"To make Christ known" by Rod Bayley, 31 January 2011, Luke 24:45-49, Acts 1:1-8

0 views
Skip to first unread message

Danny

unread,
Mar 5, 2011, 12:53:39 AM3/5/11
to Sermons from Wollongong Baptist Church
On Wednesday night I saw a documentary on TV about Australian Olympian
Peter Norman. Peter who you might say? Norman (15/6/42 - 3/10/06)
was an Australian track athlete best known for winning the silver
medal in the 200 metres at the 1968 Summer Olympics in Mexico City.
His time of 20.06 seconds still stands as the Australian 200m record
over 40 years later. He was a five-time Australian 200m champion.
But he is more famously known for being in the medal ceremony where
two Black American sprinters made a famous gesture. The gold and
bronze medalists in the 200m at the 1968 Olympics were Americans
Tommie Smith and John Carlos, respectively. On the medal podium,
during the playing of "The Star-Spangled Banner," Smith and Carlos
famously joined in a Black Power salute. What is less known is that
Norman, a white Australian, donned a badge on the podium in support of
their cause, the Olympic Project for Human Rights (OPHR). It was the
height of the civil rights movement in the United States, and the two
Americans wanted to make a social statement and the inequalities
between black and white in the U.S. After the race had been run,
Carlos and Smith told Norman what they were planning to do during the
ceremony. As a friend recalled: "They asked Norman if he believed in
human rights. He said he did. They asked him if he believed in God.
Norman, who came from a Salvation Army background, said he believed
strongly in God.” What they were going to do was far greater than
any athletic feat. Norman said, “I'll stand with you."

However, Norman paid a high price for his stance, as did the two
American athletes. Australia's Olympic authorities reprimanded him
and the Australian media ostracised him. Despite Norman running
qualifying times for the 100m five times, and 200m 13 times during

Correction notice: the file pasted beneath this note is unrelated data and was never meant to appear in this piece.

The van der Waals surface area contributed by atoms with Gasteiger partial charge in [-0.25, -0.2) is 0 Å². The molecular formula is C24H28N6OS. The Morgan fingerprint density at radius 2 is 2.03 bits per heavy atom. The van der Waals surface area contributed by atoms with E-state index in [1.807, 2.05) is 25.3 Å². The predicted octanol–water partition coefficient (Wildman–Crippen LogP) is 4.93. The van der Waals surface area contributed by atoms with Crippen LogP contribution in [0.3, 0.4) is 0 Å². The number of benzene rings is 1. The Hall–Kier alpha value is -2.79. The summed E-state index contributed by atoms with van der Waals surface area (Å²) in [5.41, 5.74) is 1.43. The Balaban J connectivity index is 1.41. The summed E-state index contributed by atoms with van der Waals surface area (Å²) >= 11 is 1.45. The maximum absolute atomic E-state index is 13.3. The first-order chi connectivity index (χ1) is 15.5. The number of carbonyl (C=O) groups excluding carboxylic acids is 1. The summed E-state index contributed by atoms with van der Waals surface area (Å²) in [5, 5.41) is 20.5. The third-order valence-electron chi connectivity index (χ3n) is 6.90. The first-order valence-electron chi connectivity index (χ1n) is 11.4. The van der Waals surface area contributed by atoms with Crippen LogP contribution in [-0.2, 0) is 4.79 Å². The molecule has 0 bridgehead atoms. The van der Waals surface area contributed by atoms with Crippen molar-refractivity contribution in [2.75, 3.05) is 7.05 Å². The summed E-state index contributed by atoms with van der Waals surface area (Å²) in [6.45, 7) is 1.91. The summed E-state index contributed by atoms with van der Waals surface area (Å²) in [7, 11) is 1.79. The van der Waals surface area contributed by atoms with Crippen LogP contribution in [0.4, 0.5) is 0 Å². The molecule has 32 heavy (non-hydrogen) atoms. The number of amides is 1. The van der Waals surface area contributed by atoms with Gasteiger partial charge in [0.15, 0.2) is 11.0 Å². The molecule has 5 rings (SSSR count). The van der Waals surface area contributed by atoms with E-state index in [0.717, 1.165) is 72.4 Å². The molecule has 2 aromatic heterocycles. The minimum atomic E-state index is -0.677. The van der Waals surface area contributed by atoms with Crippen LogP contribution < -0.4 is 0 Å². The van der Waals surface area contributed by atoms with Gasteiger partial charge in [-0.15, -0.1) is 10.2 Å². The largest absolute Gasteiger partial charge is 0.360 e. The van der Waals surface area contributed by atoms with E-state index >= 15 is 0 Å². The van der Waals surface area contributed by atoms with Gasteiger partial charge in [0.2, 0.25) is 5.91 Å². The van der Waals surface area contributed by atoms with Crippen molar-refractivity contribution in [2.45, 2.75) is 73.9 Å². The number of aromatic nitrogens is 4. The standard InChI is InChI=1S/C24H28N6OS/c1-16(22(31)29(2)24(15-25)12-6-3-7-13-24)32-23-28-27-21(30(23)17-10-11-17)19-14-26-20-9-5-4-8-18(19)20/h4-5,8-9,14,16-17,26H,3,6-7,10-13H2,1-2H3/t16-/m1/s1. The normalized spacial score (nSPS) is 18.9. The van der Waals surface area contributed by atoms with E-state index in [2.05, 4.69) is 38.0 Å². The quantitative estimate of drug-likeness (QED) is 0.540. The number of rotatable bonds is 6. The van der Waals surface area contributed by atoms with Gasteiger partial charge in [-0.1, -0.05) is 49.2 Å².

1971/72, the Australian Olympic track team did not send him, or any
other male sprinters, to the 1972 Olympics in Munich, the first modern
Olympics where no Australian sprinters participated. More recently,
Australian organising authorities did not invite Norman to be involved
in any way with the 2000 Olympics held in Sydney. However, when they
heard that his own country had failed to invite him, he was invited by
the Americans and went.

Today we are considering the second half of our mission statement, ‘to
make Christ known.’ To make a statement, to proclaim the gospel of
Christ’s death and resurrection, is to announce a message that many
today don’t want to hear, and it may come with a real cost. It
certainly does in many parts of the world today, and the good news is
not always received positively here either. But just like those
sprinters in 1968, we are called to take a stand. And it is stand
that is not simply for human rights, as important as such issues are
which flow out of the equality of all humans who are made in the image
of God. It is a stand for the salvation of humanity and it is a
message which must get out.

This brings us to the first point on your outline: ‘The scriptural
basis of world-wide mission.’ Notice again what is stated in Luke 24,
from verses 44 to 47, as Jesus addresses his disciples following his
resurrection:
“He said to them, ‘This is what I told you while I was still with
you. Everything must be fulfilled that is written about me in the Law
of Moses, the Prophets and the Psalms.’ 45Then he opened their minds
so they could understand the Scriptures. 46He told them, ‘This is